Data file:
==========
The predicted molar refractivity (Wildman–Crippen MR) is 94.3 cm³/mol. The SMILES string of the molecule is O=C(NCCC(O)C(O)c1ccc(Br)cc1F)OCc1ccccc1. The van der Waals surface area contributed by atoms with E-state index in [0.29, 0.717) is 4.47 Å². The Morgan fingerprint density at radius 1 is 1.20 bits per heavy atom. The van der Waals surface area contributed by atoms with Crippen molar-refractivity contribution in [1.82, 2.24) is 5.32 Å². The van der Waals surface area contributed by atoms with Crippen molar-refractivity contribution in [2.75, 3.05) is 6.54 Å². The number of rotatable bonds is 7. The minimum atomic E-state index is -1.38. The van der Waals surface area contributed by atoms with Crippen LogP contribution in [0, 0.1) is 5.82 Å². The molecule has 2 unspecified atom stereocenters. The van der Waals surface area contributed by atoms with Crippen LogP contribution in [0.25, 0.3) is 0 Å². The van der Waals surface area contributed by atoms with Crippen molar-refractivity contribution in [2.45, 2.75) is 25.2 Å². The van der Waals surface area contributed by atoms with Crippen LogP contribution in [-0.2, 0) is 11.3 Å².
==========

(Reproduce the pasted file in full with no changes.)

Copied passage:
The predicted molar refractivity (Wildman–Crippen MR) is 94.3 cm³/mol. The SMILES string of the molecule is O=C(NCCC(O)C(O)c1ccc(Br)cc1F)OCc1ccccc1. The van der Waals surface area contributed by atoms with E-state index in [0.29, 0.717) is 4.47 Å². The Morgan fingerprint density at radius 1 is 1.20 bits per heavy atom. The van der Waals surface area contributed by atoms with Crippen molar-refractivity contribution in [1.82, 2.24) is 5.32 Å². The van der Waals surface area contributed by atoms with Crippen molar-refractivity contribution in [2.75, 3.05) is 6.54 Å². The number of rotatable bonds is 7. The minimum atomic E-state index is -1.38. The van der Waals surface area contributed by atoms with Crippen LogP contribution in [0, 0.1) is 5.82 Å². The molecule has 2 unspecified atom stereocenters. The van der Waals surface area contributed by atoms with Crippen LogP contribution in [0.25, 0.3) is 0 Å². The van der Waals surface area contributed by atoms with Crippen molar-refractivity contribution in [2.45, 2.75) is 25.2 Å². The van der Waals surface area contributed by atoms with Crippen LogP contribution in [-0.2, 0) is 11.3 Å².